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Rather the dependence on youth has been forced on him by a ludicrous spate of injuries–Van Gaal looks like he'll be without 13 senior players for Wednesday’s meeting with Watford. United’s first-team squad is an unbalanced, expensively assembled mish-mash. It probably is true that the squad Ferguson left behind after winning the league in 2013 needed strengthening, but it’s also true that attempts to bolster it have been chaotic.

Ed Woodward, who replaced David Gill as CEO at the same time as Ferguson was succeeded by David Moyes, has shown little aptitude for transfers. United is in danger of becoming an English version of Real Madrid, heavy on glamour and revenue and light on trophies.

That has only added to the sense that Ferguson’s departure has left a vacuum, as so often happens when a long-term leader leaves a club, as happened at United after Matt Busby retired in 1969. There is a widespread belief at Old Trafford–perhaps not shared by Van Gaal–that he will leave in the summer, a (relatively) dignified way out for him and a face-saving measure for the man who appointed him, Woodward.

What’s intriguing is that only two candidates are ever discussed as a possible replacement: Jose Mourinho and Ryan Giggs. It appears two factions have emerged within the boardroom. There are the newer, more commercially minded directors who see Mourinho as a charismatic appointment to rival Guardiola’s at City and believe he would bring short-term success. And there are the older directors who worry about the reputational damage Mourinho may do and what sort of mess he would leave behind when he departs, as he always does, during or at the end of his third season. They favor Giggs as maintaining a sense of continuity with the past.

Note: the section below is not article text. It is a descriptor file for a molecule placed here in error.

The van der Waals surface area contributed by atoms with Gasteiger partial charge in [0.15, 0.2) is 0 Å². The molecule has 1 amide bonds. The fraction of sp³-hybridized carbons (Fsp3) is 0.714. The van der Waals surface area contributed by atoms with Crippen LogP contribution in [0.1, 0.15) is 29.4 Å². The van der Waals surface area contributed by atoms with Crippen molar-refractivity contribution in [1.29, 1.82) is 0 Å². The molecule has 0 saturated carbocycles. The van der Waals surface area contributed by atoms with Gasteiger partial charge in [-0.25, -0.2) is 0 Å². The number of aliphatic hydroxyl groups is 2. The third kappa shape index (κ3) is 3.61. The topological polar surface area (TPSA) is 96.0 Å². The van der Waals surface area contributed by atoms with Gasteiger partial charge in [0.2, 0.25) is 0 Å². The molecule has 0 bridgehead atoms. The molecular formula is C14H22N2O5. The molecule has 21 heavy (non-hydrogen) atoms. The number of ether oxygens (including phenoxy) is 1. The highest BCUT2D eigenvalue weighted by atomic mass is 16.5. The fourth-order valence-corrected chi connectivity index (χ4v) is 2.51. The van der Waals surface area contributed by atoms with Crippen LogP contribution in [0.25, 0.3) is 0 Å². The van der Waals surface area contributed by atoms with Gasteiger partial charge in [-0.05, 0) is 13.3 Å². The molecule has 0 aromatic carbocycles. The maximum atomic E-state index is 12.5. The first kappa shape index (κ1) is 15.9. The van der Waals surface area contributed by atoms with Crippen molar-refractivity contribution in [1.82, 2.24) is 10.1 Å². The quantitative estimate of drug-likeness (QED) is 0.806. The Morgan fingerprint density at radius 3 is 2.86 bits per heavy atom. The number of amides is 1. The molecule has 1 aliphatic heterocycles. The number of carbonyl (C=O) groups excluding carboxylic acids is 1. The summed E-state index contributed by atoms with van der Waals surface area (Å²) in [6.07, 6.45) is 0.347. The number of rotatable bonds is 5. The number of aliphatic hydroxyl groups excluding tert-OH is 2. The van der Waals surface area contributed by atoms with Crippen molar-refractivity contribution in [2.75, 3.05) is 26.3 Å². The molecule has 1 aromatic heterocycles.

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It’s reasonable to worry about Mourinho–the constant conflict he seems to need to motivate himself and the growing feeling he may not be as great as he once was; between 2002-03 and 2009-10 he won six league titles, two Champions Leagues and a UEFA Cup, but since then he has managed only two league titles.

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But it’s also reasonable to worry about Giggs. His frontline managerial experience amounts to four games as caretaker in 2014 and appointing him would extend the influence of Ferguson and the Class of 92, the high-profile group of former players who came through the youth set-up together. The lesson of Busby was that a clean break from a powerful former manager may be painful but is probably healthier in the long term.

The polarizing nature of the two candidates, the apparent reluctance to consider a third party–Mauricio Pochettino, for instance–suggests how entrenched positions in the boardroom may have become.

For now, though, Van Gaal carries on, fighting on three fronts, looking for a glorious farewell and perhaps reasoning that, if the boardroom split is bad enough, it wouldn’t take too many more wins to make him staying on into the third year of his contract seem the least divisive solution for next season.